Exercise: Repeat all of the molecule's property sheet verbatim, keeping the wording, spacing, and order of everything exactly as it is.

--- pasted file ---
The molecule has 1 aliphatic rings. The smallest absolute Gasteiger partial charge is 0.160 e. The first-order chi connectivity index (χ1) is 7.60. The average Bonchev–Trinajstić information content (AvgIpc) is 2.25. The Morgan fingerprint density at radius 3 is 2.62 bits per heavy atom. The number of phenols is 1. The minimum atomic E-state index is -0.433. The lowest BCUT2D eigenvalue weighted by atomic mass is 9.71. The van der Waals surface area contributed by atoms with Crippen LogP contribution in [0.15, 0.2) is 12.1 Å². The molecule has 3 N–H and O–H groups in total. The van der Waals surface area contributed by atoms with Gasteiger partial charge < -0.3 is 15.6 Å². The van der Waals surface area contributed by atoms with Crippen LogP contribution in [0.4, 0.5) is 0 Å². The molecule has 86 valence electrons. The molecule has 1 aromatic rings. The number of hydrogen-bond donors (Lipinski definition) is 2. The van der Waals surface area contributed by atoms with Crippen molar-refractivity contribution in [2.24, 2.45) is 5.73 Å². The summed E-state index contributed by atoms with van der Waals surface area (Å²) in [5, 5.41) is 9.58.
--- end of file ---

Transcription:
The molecule has 1 aliphatic rings. The smallest absolute Gasteiger partial charge is 0.160 e. The first-order chi connectivity index (χ1) is 7.60. The average Bonchev–Trinajstić information content (AvgIpc) is 2.25. The Morgan fingerprint density at radius 3 is 2.62 bits per heavy atom. The number of phenols is 1. The minimum atomic E-state index is -0.433. The lowest BCUT2D eigenvalue weighted by atomic mass is 9.71. The van der Waals surface area contributed by atoms with Crippen LogP contribution in [0.15, 0.2) is 12.1 Å². The molecule has 3 N–H and O–H groups in total. The van der Waals surface area contributed by atoms with Gasteiger partial charge < -0.3 is 15.6 Å². The van der Waals surface area contributed by atoms with Crippen LogP contribution in [0.4, 0.5) is 0 Å². The molecule has 86 valence electrons. The molecule has 1 aromatic rings. The number of hydrogen-bond donors (Lipinski definition) is 2. The van der Waals surface area contributed by atoms with Crippen molar-refractivity contribution in [2.24, 2.45) is 5.73 Å². The summed E-state index contributed by atoms with van der Waals surface area (Å²) in [5, 5.41) is 9.58.